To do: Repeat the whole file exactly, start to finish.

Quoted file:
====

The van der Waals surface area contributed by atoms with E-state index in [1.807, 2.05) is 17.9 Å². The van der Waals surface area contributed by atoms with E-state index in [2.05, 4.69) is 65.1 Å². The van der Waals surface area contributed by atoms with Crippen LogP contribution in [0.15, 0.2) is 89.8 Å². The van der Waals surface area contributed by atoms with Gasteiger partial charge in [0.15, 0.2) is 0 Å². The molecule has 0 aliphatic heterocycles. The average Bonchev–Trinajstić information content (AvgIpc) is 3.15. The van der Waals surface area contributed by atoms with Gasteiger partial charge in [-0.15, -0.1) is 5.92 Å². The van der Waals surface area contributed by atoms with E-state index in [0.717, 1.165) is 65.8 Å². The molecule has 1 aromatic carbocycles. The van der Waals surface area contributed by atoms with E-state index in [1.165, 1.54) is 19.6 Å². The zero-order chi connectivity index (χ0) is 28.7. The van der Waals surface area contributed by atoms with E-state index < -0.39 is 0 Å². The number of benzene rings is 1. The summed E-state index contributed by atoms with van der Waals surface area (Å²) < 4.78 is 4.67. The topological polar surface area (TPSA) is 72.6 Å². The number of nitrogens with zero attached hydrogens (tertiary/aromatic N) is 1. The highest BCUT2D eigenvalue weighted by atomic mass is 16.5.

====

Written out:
The van der Waals surface area contributed by atoms with E-state index in [1.807, 2.05) is 17.9 Å². The van der Waals surface area contributed by atoms with E-state index in [2.05, 4.69) is 65.1 Å². The van der Waals surface area contributed by atoms with Crippen LogP contribution in [0.15, 0.2) is 89.8 Å². The van der Waals surface area contributed by atoms with Gasteiger partial charge in [0.15, 0.2) is 0 Å². The molecule has 0 aliphatic heterocycles. The average Bonchev–Trinajstić information content (AvgIpc) is 3.15. The van der Waals surface area contributed by atoms with Gasteiger partial charge in [-0.15, -0.1) is 5.92 Å². The van der Waals surface area contributed by atoms with E-state index in [0.717, 1.165) is 65.8 Å². The molecule has 1 aromatic carbocycles. The van der Waals surface area contributed by atoms with E-state index in [1.165, 1.54) is 19.6 Å². The zero-order chi connectivity index (χ0) is 28.7. The van der Waals surface area contributed by atoms with E-state index < -0.39 is 0 Å². The number of benzene rings is 1. The summed E-state index contributed by atoms with van der Waals surface area (Å²) < 4.78 is 4.67. The topological polar surface area (TPSA) is 72.6 Å². The number of nitrogens with zero attached hydrogens (tertiary/aromatic N) is 1. The highest BCUT2D eigenvalue weighted by atomic mass is 16.5.